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National Native American AIDS Prevention Center Needs Assessment: Focus Groups Series on Young Native Adults and Sexual Health

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Publication Date: December 2003

Publisher(s): UCLA Center for Health Policy Research

Author(s): Elizabeth Gatchell; Andrea Zubiate; Delight Satter

Funder(s): National Native American AIDS Prevention Center

Funder(s): National Native American AIDS Prevention Center

Topic: Health (Preventive health services)

Keywords: Native Americans; sexual health; AIDS

Type: Report

Coverage: California

Abstract:

This report details the findings from a series of focus groups on what young adults (ages 18-24) think is important to provide adolescents in sex education, sexuality education and reproductive health. The results of the project will be used for curriculum planning.

Key findings include:
The average age when youth start dating was 12-13 or junior high school.
The majority reported the onset of sexual activity before graduating from high school.
The participants discussed one major factor that explained why Native youth did or did not use drugs or alcohol Ć¢ their environment.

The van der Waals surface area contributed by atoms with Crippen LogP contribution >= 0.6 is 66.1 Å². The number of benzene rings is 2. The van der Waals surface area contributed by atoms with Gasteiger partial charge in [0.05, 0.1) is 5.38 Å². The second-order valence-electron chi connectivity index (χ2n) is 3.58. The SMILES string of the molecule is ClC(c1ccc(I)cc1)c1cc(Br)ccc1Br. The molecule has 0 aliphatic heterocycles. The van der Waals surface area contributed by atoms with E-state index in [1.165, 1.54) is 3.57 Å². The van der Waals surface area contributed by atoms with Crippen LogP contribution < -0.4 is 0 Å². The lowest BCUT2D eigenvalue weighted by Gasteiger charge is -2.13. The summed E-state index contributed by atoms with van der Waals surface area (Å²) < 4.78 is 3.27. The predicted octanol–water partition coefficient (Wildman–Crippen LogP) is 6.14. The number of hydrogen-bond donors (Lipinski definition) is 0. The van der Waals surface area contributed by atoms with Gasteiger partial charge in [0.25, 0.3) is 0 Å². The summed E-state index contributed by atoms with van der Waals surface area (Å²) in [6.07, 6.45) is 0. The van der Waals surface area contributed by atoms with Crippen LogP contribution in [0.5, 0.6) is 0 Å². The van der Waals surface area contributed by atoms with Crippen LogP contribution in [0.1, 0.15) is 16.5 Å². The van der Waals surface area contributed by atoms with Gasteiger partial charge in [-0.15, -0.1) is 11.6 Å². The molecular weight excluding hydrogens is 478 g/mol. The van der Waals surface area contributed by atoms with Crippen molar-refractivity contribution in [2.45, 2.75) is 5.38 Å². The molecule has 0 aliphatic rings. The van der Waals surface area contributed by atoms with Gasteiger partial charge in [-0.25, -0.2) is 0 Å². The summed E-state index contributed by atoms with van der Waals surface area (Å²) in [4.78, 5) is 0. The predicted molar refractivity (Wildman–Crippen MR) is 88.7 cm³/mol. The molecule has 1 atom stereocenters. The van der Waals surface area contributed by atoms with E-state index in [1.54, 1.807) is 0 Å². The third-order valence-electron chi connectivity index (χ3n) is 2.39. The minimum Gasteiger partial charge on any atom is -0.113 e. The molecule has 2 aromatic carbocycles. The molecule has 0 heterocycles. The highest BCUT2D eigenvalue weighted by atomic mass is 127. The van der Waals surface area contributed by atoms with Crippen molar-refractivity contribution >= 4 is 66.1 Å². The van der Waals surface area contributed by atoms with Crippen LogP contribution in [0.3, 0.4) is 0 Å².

Most participants could not recall any Native youth that did not use drugs or alcohol.
Violence was witnessed or experienced by the majority of participants.
Some of the participants believed that violence was a part of every relationship.
Participants that had seen adolescent couples fighting all reported that it happened when youth were drinking alcohol.
Having positive role models was an important protective factor.
Youth with families that participated in family outings and supported youth in after school activities did not use drugs and alcohol and they earned better grades.
Economic development is critical to a communityĆ¢ s health.
Urban Indians need support in raising their children and integrating into diverse communities.
The common reflection on their sex education experience was:
It was largely inadequate -- most had sex education (biology, sexual development) in the 3rd grade with a second course in high school. The curricula never covered attitudes, beliefs and values, complete reproductive health, body image or gender roles.